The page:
Thursday, August 03, 2006

Bank of England is right on target

I am a big fan of inflation targeting. I think a soft target, the sort that Ben Bernanke publicly advocated prior to becoming Fed chair, is the logical extension of the Fed's current philosophy of transparency. Inflation targeting would cement the inflation-fighting credibility that the Fed earned during the 1980's and 1990's, and likely lead to less volatile markets.

The Bank of England, one of the world's most prominent inflation targeters, hiked their benchmark rate by 0.25% to 4.75%. The ECB followed by also raising rates by 0.25% to 3.00%.

U.S. investors should take more than a passing interest in these moves, even if they hold no foreign investments. First of all, the BoE hike was unexpected, as Mervyn King & co. appeared to have completed a tightening cycle back in late 2004, and their most recent move had been a rate cut last August. Secondly, if Bernanke eventually succeeds in moving the U.S. central bank towards the British model, these sorts of "tweaking" moves should become more common.

Inflation targeting is based on the rational expectations hypothesis, which states that actual inflation next year will be similar to expected inflation this year. If you want to keep inflation low, first keep future expectations low.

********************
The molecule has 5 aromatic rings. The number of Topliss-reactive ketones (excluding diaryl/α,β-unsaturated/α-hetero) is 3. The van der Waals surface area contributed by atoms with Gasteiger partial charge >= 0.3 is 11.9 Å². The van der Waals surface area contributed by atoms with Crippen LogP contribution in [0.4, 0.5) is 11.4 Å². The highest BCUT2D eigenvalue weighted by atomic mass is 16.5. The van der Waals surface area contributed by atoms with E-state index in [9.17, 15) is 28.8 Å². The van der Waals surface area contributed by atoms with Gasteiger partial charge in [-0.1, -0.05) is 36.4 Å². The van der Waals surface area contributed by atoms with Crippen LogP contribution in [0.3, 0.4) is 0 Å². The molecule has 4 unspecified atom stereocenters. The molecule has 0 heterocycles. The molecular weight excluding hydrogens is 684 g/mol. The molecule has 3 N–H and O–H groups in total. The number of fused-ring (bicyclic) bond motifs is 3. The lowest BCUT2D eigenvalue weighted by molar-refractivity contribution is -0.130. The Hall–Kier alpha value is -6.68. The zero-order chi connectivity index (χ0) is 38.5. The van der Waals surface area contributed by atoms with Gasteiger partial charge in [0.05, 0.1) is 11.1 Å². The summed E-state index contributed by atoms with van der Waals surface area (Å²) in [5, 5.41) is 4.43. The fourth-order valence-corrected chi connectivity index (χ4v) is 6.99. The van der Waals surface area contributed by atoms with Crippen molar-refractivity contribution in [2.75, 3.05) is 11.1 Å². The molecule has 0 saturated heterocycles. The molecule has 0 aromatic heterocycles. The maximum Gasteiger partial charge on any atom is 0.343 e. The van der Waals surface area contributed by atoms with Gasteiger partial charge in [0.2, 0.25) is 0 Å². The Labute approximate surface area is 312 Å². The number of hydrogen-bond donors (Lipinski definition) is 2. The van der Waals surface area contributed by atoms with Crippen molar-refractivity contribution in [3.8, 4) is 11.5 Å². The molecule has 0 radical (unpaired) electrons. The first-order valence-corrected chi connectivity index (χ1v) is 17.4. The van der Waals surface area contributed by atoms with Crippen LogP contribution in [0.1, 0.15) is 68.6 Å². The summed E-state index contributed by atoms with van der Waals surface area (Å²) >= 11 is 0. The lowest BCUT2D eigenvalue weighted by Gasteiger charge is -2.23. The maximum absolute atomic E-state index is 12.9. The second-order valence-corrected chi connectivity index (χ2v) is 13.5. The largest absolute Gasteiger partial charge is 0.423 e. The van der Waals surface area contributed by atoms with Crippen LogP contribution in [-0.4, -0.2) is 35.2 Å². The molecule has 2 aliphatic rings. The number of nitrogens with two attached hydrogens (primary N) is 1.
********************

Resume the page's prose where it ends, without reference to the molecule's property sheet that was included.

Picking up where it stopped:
So, in order for an inflation target to work, the public has to believe the central bank will do whatever it takes to keep inflation at the target. This means that if inflation drifts just a little high, then the central bank must tighten monetary policy. If they don't, then the public will start to form expectations that differ from the target, thus defeating its purpose.

If the U.S. eventually adopts an inflation target, look for more volatility of short-term rates, because it will be more difficult to tell whether the next move will be a hike or a cut. But also look for more stability in long-term rates, because investors will have faith that the Fed will prevent long-run inflation (or deflation) from developing. Stable long-term rates will mean cheaper funding for corporations and mortgage loans, and should be quite a boon to the economy.

1 comment:

Jay said...

Good post. However the rational expectations hypothesis assums that consumers actually have the power to drive inflation, if they expect it. I can hardly see how cause & effect would play here; more likely, inflation rears its head based on global and national market conditions, which drive the fed, which then drive consumer's behavior. So indirectly, the fed pushes consumers to spend less by making it costly.

This also assumes that long-term rate stability is the goal, and a flat curve is harmful. Forgive me, but the curve has been flat for quite some time, and I fail to see the devastingly harmful effects. Rather, I see a booming economy that is being bludgeoned into recession by excessive rate increases.

I think the old adage stands, fear of inflation is far worse than inflation itself.